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10 Exotic Animals from Costa Rica

Posted by Katie on November 28, 2017
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Costa Rica is quickly becoming known as the most complete vacation spot on earth. This small Central American country truly has something for everyone. Vacationers flock to Costa Rica each year for anything from expensive luxury resort vacations to extreme sporting competitions. Families plan beach weekends, volunteering, and cultural education into one single trip and an increasing number of tourists chose to move back to this country full-time. While groups of tourists can plan different itineraries depending on their travel priorities, there’s always one goal that makes everyone’s list: see exotic animals. Regardless if you’re in Costa Rica for a business trip or a family vacation, you’re going to want to spot some tropical creatures. Costa Rica hosts over 4% of the entire world’s biodiversity, so there’s a good chance you’ll run into some unfamiliar animals. If animal watching is on your itinerary, put a bit of research into your animals of choice and know how to spot them. For beginner animal watchers, we suggest starting with these 10 wild and exotic animals from Costa Rica.

#1: Chestnut-Mandibled Toucan

The Chestnut-Mandibled Toucan is Costa Rica’s largest specie of toucans, and is easily visible by its multi-colored beak. It is a type of yellow-throated toucan that can grow up to 56 centimeters long. These birds fly in small flocks of 3 to 12, so if you find one, you can be sure the family is nearby. Feeding mostly on fruit, Chestnut-Mandibled toucans stop periodically for lizards, eggs, and frogs. Their large, curved, and multi-colored beak and red highlights have made this bird an emblem for tropical wildlife and the Central American ecosystems. These birds can be an exciting find and the perfect photo opportunity to capture your adventure in the tropics.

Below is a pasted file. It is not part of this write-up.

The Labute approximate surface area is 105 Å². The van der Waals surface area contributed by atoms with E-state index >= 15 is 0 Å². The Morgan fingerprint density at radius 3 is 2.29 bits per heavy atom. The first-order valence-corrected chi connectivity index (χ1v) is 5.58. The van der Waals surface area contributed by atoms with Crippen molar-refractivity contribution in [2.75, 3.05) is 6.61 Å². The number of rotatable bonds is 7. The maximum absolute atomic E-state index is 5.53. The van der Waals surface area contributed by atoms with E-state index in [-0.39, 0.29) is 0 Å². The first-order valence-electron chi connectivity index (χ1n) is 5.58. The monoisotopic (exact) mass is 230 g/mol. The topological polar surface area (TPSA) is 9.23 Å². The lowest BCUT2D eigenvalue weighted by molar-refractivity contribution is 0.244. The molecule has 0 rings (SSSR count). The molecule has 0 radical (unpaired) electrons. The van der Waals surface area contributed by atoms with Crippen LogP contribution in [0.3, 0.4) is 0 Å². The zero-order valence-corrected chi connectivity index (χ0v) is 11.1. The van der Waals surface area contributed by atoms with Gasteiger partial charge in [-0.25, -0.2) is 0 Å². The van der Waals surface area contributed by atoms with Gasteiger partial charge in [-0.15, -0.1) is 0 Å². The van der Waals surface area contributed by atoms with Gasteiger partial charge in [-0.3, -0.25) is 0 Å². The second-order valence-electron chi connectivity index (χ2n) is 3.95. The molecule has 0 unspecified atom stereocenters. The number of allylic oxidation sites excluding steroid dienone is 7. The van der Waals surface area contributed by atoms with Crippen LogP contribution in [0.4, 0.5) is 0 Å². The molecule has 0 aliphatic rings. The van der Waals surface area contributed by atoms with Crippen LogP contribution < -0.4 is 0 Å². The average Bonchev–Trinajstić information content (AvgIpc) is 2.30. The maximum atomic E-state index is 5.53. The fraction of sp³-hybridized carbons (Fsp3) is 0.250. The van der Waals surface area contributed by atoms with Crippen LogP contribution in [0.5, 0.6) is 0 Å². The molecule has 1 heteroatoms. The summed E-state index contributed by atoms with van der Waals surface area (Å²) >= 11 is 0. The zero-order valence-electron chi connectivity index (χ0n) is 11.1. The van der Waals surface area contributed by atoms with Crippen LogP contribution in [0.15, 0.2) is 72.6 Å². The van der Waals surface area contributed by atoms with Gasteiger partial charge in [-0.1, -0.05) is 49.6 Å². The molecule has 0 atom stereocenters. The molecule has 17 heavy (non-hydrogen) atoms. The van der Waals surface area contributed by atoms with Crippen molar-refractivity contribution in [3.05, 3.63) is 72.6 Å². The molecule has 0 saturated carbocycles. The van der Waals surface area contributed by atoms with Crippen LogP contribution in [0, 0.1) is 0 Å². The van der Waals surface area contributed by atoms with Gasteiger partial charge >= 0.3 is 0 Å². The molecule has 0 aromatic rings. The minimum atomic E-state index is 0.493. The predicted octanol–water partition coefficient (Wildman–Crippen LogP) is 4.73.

Where to find it

If you want to find Chestnut-Mandibled toucans in their natural habitat, you’ll sign up for a hike in the wet forest lowlands on the pacific side. If on the Caribbean side, the thick southern jungles will give you plenty of opportunities to find a flock.

#2: Mantled Howler Monkey

The long hairs around the main of this monkey species have earned it the name “mantled howler.” This is one of the largest monkeys in Central America and can weigh up to 22 pounds. As large, loud, and scary as these monkeys may be, they feed solely on leaves, leaving them with very little energy to do much more than nap around all day. If you find one mantled howler, you’ll easily spot 15 more, and more likely than not, they’ll all be napping.

Where to find it

These monkeys are actually a vital factor in protecting the rainforest ecosystem, as they act as natural germinators and seed dispersers. If you want to see one in person, you’ll need to take a long hike in the Manuel Antonio or Corcovado National Parks.

#3: Coati

Resembling a large, pointy-faced racoon, the coati is one of the most resistant and adaptable species in Central America. It can survive in high elevation and any type of densely wooded habitat. Resembling a racoon with a long-stripped tail and ringed eyes, this mammal actually avoids cities and human contact, preferring to rough it in the wild. They have strong jaws, sharp teeth, and no fear, so coatis should be observed at a distance whenever possible.

Where to find it

You actually may be among coati during your entire trip, but the best place to observe one in action would be in the Monteverde cloud forest. These animals can survive in any ecosystem from deserts to tropical rainforests, so keep your eyes open at all times.

#4: King Vulture

These extremely colorful vultures are easily distinguished from their mono-toned relatives. With a white chest and wings, blueish-black feathers, and a bright orange beak, the King Vulture is the last remaining member of its genus. It is a competitive scavenger and can grow a wingspan of 6 and a half feet across.

Where to find it